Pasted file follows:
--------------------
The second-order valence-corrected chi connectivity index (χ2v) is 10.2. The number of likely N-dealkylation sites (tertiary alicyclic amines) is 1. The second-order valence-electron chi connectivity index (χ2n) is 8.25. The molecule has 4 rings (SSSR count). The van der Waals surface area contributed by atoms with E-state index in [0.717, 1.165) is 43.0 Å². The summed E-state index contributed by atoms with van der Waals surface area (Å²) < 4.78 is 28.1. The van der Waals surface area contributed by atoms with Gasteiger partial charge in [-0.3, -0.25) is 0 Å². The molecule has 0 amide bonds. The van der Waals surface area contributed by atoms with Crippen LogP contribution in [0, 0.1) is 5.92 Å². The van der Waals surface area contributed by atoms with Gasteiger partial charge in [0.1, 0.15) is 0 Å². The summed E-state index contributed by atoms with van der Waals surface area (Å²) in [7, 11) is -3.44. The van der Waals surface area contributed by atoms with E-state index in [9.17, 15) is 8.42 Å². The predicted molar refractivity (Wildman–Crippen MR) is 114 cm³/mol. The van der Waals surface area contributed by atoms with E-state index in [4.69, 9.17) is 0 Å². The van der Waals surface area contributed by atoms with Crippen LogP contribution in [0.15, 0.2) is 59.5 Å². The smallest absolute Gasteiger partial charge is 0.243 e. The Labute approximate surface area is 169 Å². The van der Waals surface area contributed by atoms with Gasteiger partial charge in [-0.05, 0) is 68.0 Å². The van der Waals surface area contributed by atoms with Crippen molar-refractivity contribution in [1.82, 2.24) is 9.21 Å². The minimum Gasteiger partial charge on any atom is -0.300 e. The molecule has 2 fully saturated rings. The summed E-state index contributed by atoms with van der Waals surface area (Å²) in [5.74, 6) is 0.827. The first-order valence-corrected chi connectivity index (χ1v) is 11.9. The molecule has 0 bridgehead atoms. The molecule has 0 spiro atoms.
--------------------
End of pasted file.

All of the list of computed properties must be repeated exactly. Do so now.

The second-order valence-corrected chi connectivity index (χ2v) is 10.2. The number of likely N-dealkylation sites (tertiary alicyclic amines) is 1. The second-order valence-electron chi connectivity index (χ2n) is 8.25. The molecule has 4 rings (SSSR count). The van der Waals surface area contributed by atoms with E-state index in [0.717, 1.165) is 43.0 Å². The summed E-state index contributed by atoms with van der Waals surface area (Å²) < 4.78 is 28.1. The van der Waals surface area contributed by atoms with Gasteiger partial charge in [-0.3, -0.25) is 0 Å². The molecule has 0 amide bonds. The van der Waals surface area contributed by atoms with Crippen LogP contribution in [0, 0.1) is 5.92 Å². The van der Waals surface area contributed by atoms with Gasteiger partial charge in [0.1, 0.15) is 0 Å². The summed E-state index contributed by atoms with van der Waals surface area (Å²) in [7, 11) is -3.44. The van der Waals surface area contributed by atoms with E-state index in [9.17, 15) is 8.42 Å². The predicted molar refractivity (Wildman–Crippen MR) is 114 cm³/mol. The van der Waals surface area contributed by atoms with E-state index in [4.69, 9.17) is 0 Å². The van der Waals surface area contributed by atoms with Crippen LogP contribution in [0.15, 0.2) is 59.5 Å². The smallest absolute Gasteiger partial charge is 0.243 e. The Labute approximate surface area is 169 Å². The van der Waals surface area contributed by atoms with Gasteiger partial charge in [-0.05, 0) is 68.0 Å². The van der Waals surface area contributed by atoms with Crippen molar-refractivity contribution in [1.82, 2.24) is 9.21 Å². The minimum Gasteiger partial charge on any atom is -0.300 e. The molecule has 2 fully saturated rings. The summed E-state index contributed by atoms with van der Waals surface area (Å²) in [5.74, 6) is 0.827. The first-order valence-corrected chi connectivity index (χ1v) is 11.9. The molecule has 0 bridgehead atoms. The molecule has 0 spiro atoms.